PEP stands for 4H Proud Equestrian Program. She said it also referred to as a therapeutic riding program and a handicapped riding program.
PEP relies on help from volunteers, even down to the location of the program, at a large horse farm in the Sault that’s currently for sale. The owner boards his own horses elsewhere during the program and even barbecues lunch for the volunteers each day.

CMU students donates over 500 pounds of fresh produce

BY JESI MUNGUIA

The Central Michigan University’s student organization Campus Grow this year is donating more than 500 pounds of fresh organic produce to the community agencies. 
Campus Grow has a garden run by students. The organization began five-years ago when students wanted to have sustainable agriculture around campus and in town. 
Today they have a 6,000 square foot garden, and rent out plots to students and community members.
Courtney Lorenz is a member of Campus Grow and has been gardening for 3 years. She says this is a great way to introduce people to gardening.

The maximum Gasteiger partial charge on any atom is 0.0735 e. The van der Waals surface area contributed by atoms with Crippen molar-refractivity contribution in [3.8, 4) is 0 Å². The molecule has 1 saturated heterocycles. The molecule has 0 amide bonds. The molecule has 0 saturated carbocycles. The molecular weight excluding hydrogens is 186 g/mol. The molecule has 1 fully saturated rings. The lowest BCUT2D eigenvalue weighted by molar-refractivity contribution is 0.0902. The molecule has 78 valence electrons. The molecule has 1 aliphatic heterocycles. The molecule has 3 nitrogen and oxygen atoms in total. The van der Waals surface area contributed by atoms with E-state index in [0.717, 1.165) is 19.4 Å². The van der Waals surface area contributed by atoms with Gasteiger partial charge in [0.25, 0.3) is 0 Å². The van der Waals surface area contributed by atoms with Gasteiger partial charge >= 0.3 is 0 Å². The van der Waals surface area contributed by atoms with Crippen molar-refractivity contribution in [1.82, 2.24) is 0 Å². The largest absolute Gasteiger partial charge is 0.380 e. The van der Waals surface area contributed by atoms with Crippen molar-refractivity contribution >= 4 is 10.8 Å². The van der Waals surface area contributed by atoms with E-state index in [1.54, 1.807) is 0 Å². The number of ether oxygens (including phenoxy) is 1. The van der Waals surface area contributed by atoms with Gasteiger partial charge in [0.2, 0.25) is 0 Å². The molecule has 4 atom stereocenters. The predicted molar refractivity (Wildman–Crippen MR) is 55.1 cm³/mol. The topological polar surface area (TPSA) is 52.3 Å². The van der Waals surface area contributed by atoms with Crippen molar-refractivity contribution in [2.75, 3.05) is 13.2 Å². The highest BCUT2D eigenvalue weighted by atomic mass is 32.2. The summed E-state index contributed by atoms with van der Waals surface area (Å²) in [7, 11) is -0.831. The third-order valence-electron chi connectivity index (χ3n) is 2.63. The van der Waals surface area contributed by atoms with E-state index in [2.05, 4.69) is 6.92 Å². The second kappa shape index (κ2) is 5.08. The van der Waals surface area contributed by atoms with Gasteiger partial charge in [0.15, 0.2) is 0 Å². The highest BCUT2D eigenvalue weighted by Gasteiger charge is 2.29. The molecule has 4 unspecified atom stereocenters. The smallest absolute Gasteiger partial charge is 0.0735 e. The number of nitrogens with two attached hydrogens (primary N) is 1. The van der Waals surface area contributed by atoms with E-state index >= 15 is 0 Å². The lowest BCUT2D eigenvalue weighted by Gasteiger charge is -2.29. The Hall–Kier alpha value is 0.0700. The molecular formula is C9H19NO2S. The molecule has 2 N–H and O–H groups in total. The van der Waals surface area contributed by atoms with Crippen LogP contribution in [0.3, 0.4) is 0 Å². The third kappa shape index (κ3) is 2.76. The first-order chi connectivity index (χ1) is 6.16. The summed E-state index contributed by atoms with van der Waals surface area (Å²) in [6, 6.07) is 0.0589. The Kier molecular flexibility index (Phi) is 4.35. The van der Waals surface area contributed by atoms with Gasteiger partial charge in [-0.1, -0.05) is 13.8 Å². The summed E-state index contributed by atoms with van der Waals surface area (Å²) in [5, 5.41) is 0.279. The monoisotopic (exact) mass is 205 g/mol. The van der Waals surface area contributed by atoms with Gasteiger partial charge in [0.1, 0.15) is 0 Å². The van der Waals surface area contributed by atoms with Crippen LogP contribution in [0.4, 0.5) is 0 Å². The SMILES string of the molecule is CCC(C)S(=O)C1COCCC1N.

“A super cool way for people to get involved in the community you don’t have to be a student it’s open to all community members if you don’t have space in your apartment and want fresh food this is the way to go. People don’t realize how easy it can be to garden once you get the hang of it. It’s really rewarding to get your own food,” Lorenz said.
Lorenz said she currently has 130 tomatoes waiting to ripen in her two plots. 

Local alcohol awareness crusader receives national award

BY AMY ROBINSON
She’s described as a “legend” in the field of alcohol awareness, and this week she’s being honored with a national award.
Penny Norton is the founder and CEO of the group “Facing Alcohol Concerns through Education,” or FACE, located in the small town of Clare.
This week, she received the Lifetime Achievement award from the organization SADD, or Students Against Destructive Decisions.
SADD CEO Penny Wells said Norton and her organization has had a national impact in her efforts to reduce alcohol abuse.
The materials that have come from FACE, the leadership she’s shown from Clare, Michigan, is really remarkable and has been respected to all corners of the United States.
After nearly a quarter century of work, this is apparently the last year for Norton’s organization. 
The FACE website said due to a “prolonged economic downturn” the office will close in January.